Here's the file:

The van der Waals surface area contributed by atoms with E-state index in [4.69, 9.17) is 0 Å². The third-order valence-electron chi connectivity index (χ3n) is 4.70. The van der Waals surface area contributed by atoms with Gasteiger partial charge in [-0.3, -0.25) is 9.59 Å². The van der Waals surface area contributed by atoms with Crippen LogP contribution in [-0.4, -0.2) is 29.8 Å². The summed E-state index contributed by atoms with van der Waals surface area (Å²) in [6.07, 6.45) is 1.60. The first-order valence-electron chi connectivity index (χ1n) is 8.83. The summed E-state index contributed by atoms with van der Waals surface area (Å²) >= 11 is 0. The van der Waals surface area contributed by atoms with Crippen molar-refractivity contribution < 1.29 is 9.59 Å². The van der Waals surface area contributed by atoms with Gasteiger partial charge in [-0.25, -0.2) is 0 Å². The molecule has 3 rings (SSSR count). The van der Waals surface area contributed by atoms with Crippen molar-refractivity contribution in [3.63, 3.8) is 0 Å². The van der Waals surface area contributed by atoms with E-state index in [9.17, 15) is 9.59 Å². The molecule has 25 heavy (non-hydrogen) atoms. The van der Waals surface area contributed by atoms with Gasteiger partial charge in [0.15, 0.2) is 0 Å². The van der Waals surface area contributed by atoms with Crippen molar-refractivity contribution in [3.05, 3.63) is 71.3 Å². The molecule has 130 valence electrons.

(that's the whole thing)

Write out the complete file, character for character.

The van der Waals surface area contributed by atoms with E-state index in [4.69, 9.17) is 0 Å². The third-order valence-electron chi connectivity index (χ3n) is 4.70. The van der Waals surface area contributed by atoms with Gasteiger partial charge in [-0.3, -0.25) is 9.59 Å². The van der Waals surface area contributed by atoms with Crippen LogP contribution in [-0.4, -0.2) is 29.8 Å². The summed E-state index contributed by atoms with van der Waals surface area (Å²) in [6.07, 6.45) is 1.60. The first-order valence-electron chi connectivity index (χ1n) is 8.83. The summed E-state index contributed by atoms with van der Waals surface area (Å²) >= 11 is 0. The van der Waals surface area contributed by atoms with Crippen molar-refractivity contribution < 1.29 is 9.59 Å². The van der Waals surface area contributed by atoms with Gasteiger partial charge in [-0.25, -0.2) is 0 Å². The molecule has 3 rings (SSSR count). The van der Waals surface area contributed by atoms with Crippen molar-refractivity contribution in [3.63, 3.8) is 0 Å². The van der Waals surface area contributed by atoms with E-state index in [9.17, 15) is 9.59 Å². The molecule has 25 heavy (non-hydrogen) atoms. The van der Waals surface area contributed by atoms with Gasteiger partial charge in [0.15, 0.2) is 0 Å². The van der Waals surface area contributed by atoms with Crippen molar-refractivity contribution in [3.05, 3.63) is 71.3 Å². The molecule has 130 valence electrons.